"Lilacs are well-loved for their toughness, reliability, and fragrance"

They are among the most carefree spring-flowering, multi-stemmed, deciduous shrubs (or small trees) for your landscape

Syringa vulgaris, the common lilac, originated in southeastern Europe; other species came from Western Asia. The French imported lilacs and developed many new varieties that made their way to North America.

Lilac blooms go far beyond every imaginable shade of lilac/purple from very pale to very dark. Look for lilacs in hues of red, pink, blue, yellow, cream and white—even picotee (white-edged, deep purple ‘Sensation’). The color may change from bud to bloom as the flowers mature. Individual flowers can be single or double. 

Lilac species:
There are about 30 different species of lilac. Here are a few of the best-known and prized lilacs:

Syringa x chinensis – Chinese Lilac – Grows 8 to 12 feet tall and 6 to 10 feet wide. Hardy to Zone 3. Rose-purple flowers. Susceptible to powdery mildew.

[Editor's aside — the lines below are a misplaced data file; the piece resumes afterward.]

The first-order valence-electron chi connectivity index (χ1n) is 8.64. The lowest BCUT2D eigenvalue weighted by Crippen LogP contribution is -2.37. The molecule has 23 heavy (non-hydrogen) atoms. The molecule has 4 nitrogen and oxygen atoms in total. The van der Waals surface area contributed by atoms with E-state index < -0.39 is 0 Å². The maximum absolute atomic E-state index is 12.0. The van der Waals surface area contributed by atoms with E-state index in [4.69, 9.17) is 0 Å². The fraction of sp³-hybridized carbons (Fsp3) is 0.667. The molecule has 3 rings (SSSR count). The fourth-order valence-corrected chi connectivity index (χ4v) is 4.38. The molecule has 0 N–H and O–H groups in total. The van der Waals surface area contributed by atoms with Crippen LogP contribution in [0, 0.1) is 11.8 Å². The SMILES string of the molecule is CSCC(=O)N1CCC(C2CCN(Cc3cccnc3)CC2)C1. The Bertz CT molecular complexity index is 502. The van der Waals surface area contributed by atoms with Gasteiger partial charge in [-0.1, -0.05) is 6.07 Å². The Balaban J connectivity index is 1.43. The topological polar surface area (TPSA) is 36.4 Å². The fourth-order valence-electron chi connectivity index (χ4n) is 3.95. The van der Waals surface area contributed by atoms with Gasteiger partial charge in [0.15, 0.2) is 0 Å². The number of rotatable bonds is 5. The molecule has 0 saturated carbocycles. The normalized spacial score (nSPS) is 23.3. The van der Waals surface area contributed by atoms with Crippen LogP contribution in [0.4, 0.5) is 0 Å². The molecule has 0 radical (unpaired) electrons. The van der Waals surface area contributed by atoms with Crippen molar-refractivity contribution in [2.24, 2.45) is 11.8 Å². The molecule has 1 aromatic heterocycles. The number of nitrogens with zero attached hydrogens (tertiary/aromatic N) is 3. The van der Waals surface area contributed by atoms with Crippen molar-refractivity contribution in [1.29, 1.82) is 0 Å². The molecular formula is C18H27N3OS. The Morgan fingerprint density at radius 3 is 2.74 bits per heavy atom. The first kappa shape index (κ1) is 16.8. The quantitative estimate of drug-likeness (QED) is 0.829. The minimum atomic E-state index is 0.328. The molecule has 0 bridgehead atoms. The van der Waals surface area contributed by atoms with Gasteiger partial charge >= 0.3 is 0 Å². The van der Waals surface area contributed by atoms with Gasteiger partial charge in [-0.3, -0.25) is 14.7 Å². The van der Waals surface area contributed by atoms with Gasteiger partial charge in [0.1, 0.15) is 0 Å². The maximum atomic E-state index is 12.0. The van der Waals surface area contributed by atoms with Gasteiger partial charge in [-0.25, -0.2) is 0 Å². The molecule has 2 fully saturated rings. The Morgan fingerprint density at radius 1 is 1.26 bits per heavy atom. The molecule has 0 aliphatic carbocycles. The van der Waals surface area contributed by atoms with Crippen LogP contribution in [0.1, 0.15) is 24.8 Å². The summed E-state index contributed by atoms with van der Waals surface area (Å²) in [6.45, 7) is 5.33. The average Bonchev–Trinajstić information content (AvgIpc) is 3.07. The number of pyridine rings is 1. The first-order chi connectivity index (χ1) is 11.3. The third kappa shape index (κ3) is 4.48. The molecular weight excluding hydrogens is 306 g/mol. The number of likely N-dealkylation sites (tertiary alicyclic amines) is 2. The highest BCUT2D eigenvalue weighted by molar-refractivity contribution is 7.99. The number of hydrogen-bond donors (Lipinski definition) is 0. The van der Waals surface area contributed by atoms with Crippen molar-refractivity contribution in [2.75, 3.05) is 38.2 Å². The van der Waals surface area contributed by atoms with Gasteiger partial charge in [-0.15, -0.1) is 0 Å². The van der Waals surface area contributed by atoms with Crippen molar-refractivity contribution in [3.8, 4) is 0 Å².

Syringa x hyacinthiflora – Early Flowering Lilac – Grows 10 to 12 feet high and wide. Hardy to Zone 3. Exquisitely fragrant flowers may be single or double, opening 7 to 10 days before those of the common lilac. Unlike other lilacs, the foliage has multi-season interest, turning shades of gold, red, or purple in fall. Resistant to powdery mildew. Attracts butterflies and hummingbirds. ‘Pocahontas’ panicles are packed with fragrant, single, rich violet flowers.

Syringa josikaea – Hungarian Lilac – Grows 8 to 10 feet tall and 10 to 12 feet wide. Hardy to Zone 5. Late-blooming with deep lilac-purple, slightly fragrant flowers.

Learn about more lilacs here.

For more information 
National Garden Bureau
Diane Blazek

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